“I’ve got to admit, they got the best of us most of the time. The one time we did beat them, we’d come from behind, playing at Ala Wai. He was so intense as a coach. Very professional, but intense wanting to win. I remember seeing his players walking up McCully Street. Don’t tell me he’s going to make them walk all the way back to Punahou. They came back and beat us the next time. He demanded discipline and focus,” Yonamine said.

Their competitiveness evolved into friendship.

“We didn’t really start out being close or friends or anything, but over the years, we were able to talk more, and in the offseason. My last year in 2009 when we won the ILH, he was there at the game (against Kamehameha) and was the first one to come over and congratulate me,” Yonamine said.

They last chatted during the state tournament.

“He’s sitting there and we’re picking each other’s brains, talking about baseball in general, how things have changed. He was definitely very sharp and on top of who the players were, how things are in college,” Yonamine said.

Kadooka coached against Kailua coach Corey Ishigo during state tournaments, then later joined his staff.

“When he first started coaching at Punahou, I got to meet him. We started off from that. We spoke more and more. It was probably a weekly thing. Call each other, talk baseball. He was always about having his players pay attention to details and being perfect at every little aspect of the game. They were accountable for it,” Ishigo said.

Kailua practices were different for Ishigo with Kadooka there.

“More when he was coaching with me, being around him every day, having somebody to talk to. Picking his brain every day, not even talking about baseball. Everything in general,” Ishigo said. “People didn’t know that much about him. He was so loving to everyone around him.”

Ishigo saw Kadooka a final time on Saturday.

“I went to visit. That was rough for me to see him like that, but at least I got to see him,” he said. “It was packed at their house.”

Mid-Pacific coach Dunn Muramaru recalled seeing Kadooka patrol the infield for Punahou.

“He was an Eric Tokunaga type guy, just a solid player. He wasn’t real athletic, just solid. The kind of guy, the ball’s hit there, it’s going to be an out,” Muramaru said. “As a coach, he used to always pick my brains and he must’ve picked it pretty good. He’s always a student of the game, always trying to get better. I’m going to miss him.”

The game has stayed the same, but the times and, to an extent, culture, have changed. From afar, Muramaru saw the challenges facing coaches, including sticklers like Kadooka.

“You know, he knew what it took to win. He was real old school and I think a lot of times, players’ parents and administrators, they didn’t really appreciate what he stood for and what he knew. What he did. To me, that was a shame, but if anything, he really loved the game of baseball,” Muramaru said. “Even after he retired, he came to our games and I really loved talking story with him after the games. He was a baseball guy. I think that’s the biggest compliment you can give. I think he will be sorely missed.”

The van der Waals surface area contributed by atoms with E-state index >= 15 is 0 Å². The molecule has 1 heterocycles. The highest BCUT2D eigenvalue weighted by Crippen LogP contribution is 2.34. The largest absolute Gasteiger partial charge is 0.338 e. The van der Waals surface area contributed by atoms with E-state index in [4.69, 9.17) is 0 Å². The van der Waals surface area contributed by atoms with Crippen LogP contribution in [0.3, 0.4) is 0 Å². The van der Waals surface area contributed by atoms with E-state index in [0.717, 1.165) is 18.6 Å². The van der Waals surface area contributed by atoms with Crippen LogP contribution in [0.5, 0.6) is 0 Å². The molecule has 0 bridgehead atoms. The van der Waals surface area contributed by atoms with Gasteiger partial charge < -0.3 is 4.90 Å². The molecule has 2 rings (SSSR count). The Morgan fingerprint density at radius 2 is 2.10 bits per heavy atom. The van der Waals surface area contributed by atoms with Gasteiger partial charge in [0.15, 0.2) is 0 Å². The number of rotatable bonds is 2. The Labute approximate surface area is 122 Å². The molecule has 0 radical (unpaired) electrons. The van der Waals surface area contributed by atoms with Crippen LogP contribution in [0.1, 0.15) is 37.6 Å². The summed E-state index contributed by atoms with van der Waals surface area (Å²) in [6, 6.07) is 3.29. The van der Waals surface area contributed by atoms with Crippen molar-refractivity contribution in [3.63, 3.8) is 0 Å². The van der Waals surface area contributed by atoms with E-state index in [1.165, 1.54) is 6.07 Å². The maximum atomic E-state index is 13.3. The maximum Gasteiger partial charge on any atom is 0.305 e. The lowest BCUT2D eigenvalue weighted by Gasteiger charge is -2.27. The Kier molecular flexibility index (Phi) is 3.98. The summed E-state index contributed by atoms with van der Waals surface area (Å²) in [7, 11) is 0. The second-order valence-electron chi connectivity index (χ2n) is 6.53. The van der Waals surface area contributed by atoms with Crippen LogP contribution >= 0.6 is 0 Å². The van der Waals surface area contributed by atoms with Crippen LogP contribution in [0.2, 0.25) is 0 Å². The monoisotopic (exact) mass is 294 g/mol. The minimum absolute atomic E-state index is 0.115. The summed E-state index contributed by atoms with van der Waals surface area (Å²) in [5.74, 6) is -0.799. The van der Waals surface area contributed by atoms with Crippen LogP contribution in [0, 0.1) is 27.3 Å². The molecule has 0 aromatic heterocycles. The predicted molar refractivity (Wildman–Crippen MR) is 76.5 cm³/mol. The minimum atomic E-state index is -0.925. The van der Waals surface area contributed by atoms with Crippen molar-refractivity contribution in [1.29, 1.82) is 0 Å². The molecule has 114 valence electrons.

Former All-State player Alaka‘i Aglipay was a standout utility player, a jack-of-all-trades for the 2010 Punahou squad, the final state-title team under Kadooka. When Kadooka stepped down at Maryknoll in ’19, it was assistant coach Aglipay who took over the program.

“He would call or text me at least once a week during baseball season, and check in and encourage me throughout the year. He was a great leader and mentor for me,” Aglipay said.

As a football and baseball player, Aglipay may have been better suited to old-school coaching styles.

“I first met him when I’d just gotten to Punahou in 2006, sometime after the (Little League) World Series,” said Aglipay, who played for Ewa Beach’s championship team. “I was going into ninth grade. He was very down to earth, always has been. I could tell right away he was very prideful about the school, always talking about the baseball program, the culture and the people who came through it. It was exciting for me, coming from a park-league type of baseball. I knew I was going to like this guy.”

Kadooka’s flexibility was crucial to the program’s growth.

“What I noticed with him over time, shoot I was with him during his peak dynasty era. I’ve seen him change his methods, adapt to the kids we had, whether it’s communication or discipline styles. We could see the success. He knew what to do to push us, stick together and really play for each other. Those were life lessons we talked about,” Aglipay said.

The 2009 season was especially different in tone.

“It might’ve been my junior year. I don’t think we were slated to win (the state title). He was just speaking confidence into us, really preaching that confidence going into the playoffs. You could see him turn it up just a little more at practice,” Aglipay recalled. “ ‘We’re going to get there. Do it like this and we’ll win the game just like this.’ How in the heck did he know that? It’s exactly the way he said it would be. As players, we knew he was all in. Even though we struggled all year, this guy still believes in us winning. Full belief and trust in his players and what they could do.”

That has stayed with Aglipay, who remains Maryknoll’s coach after being one of the youngest in the state when he followed Kadooka.

“I think as a coach I wouldn’t be here in this position if it wasn’t for him. I’m extremely thankful to him and his family for always supporting me as a player, and later as a coach. His mom came to our games. It was awesome to have that support, especially as a young coach. I’m thankful he was my mentor,” Aglipay said. “All of us teammates are still family, still part of that fraternity. As a coach, I want to carry on that legacy and pass down those lessons.”

Kadooka is survived by mother Lorraine Kadooka and sisters, Jo Ann Talmy and Trisha Kim.